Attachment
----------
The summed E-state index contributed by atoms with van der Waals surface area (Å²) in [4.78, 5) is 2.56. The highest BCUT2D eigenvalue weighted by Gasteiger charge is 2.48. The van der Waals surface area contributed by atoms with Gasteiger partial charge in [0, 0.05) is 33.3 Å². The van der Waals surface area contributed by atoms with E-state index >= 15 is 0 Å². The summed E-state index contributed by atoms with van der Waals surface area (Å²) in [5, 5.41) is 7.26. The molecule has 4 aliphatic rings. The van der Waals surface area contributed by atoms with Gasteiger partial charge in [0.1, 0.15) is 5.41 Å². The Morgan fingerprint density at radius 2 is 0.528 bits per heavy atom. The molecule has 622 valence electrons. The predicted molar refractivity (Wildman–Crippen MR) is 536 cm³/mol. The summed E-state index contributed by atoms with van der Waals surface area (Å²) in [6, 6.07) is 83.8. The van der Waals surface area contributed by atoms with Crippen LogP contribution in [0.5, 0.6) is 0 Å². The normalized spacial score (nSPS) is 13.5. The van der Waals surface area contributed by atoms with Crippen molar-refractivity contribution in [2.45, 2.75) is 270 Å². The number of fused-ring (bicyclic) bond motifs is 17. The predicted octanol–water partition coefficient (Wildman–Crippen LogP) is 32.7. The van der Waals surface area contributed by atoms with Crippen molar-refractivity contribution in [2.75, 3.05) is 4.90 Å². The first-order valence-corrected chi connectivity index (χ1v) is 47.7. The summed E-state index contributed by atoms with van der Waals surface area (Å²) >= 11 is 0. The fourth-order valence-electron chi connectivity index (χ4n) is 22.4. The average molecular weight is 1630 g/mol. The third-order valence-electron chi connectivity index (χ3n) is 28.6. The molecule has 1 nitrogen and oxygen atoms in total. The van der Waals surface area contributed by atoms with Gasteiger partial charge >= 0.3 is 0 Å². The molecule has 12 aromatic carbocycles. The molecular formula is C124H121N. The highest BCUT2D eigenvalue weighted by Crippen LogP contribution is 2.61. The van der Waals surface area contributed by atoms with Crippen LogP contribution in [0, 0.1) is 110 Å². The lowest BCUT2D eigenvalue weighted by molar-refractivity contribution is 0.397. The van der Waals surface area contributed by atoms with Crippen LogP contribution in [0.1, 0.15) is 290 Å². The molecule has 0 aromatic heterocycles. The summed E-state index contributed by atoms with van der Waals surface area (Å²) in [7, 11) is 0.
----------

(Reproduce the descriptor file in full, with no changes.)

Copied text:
The summed E-state index contributed by atoms with van der Waals surface area (Å²) in [4.78, 5) is 2.56. The highest BCUT2D eigenvalue weighted by Gasteiger charge is 2.48. The van der Waals surface area contributed by atoms with Gasteiger partial charge in [0, 0.05) is 33.3 Å². The van der Waals surface area contributed by atoms with E-state index >= 15 is 0 Å². The summed E-state index contributed by atoms with van der Waals surface area (Å²) in [5, 5.41) is 7.26. The molecule has 4 aliphatic rings. The van der Waals surface area contributed by atoms with Gasteiger partial charge in [0.1, 0.15) is 5.41 Å². The Morgan fingerprint density at radius 2 is 0.528 bits per heavy atom. The molecule has 622 valence electrons. The predicted molar refractivity (Wildman–Crippen MR) is 536 cm³/mol. The summed E-state index contributed by atoms with van der Waals surface area (Å²) in [6, 6.07) is 83.8. The van der Waals surface area contributed by atoms with Crippen LogP contribution in [0.5, 0.6) is 0 Å². The normalized spacial score (nSPS) is 13.5. The van der Waals surface area contributed by atoms with Crippen molar-refractivity contribution in [2.45, 2.75) is 270 Å². The number of fused-ring (bicyclic) bond motifs is 17. The predicted octanol–water partition coefficient (Wildman–Crippen LogP) is 32.7. The van der Waals surface area contributed by atoms with Crippen molar-refractivity contribution in [2.75, 3.05) is 4.90 Å². The first-order valence-corrected chi connectivity index (χ1v) is 47.7. The summed E-state index contributed by atoms with van der Waals surface area (Å²) >= 11 is 0. The fourth-order valence-electron chi connectivity index (χ4n) is 22.4. The average molecular weight is 1630 g/mol. The third-order valence-electron chi connectivity index (χ3n) is 28.6. The molecule has 1 nitrogen and oxygen atoms in total. The van der Waals surface area contributed by atoms with Gasteiger partial charge >= 0.3 is 0 Å². The molecule has 12 aromatic carbocycles. The molecular formula is C124H121N. The highest BCUT2D eigenvalue weighted by Crippen LogP contribution is 2.61. The van der Waals surface area contributed by atoms with Crippen LogP contribution in [0, 0.1) is 110 Å². The lowest BCUT2D eigenvalue weighted by molar-refractivity contribution is 0.397. The van der Waals surface area contributed by atoms with Crippen LogP contribution in [0.1, 0.15) is 290 Å². The molecule has 0 aromatic heterocycles. The summed E-state index contributed by atoms with van der Waals surface area (Å²) in [7, 11) is 0.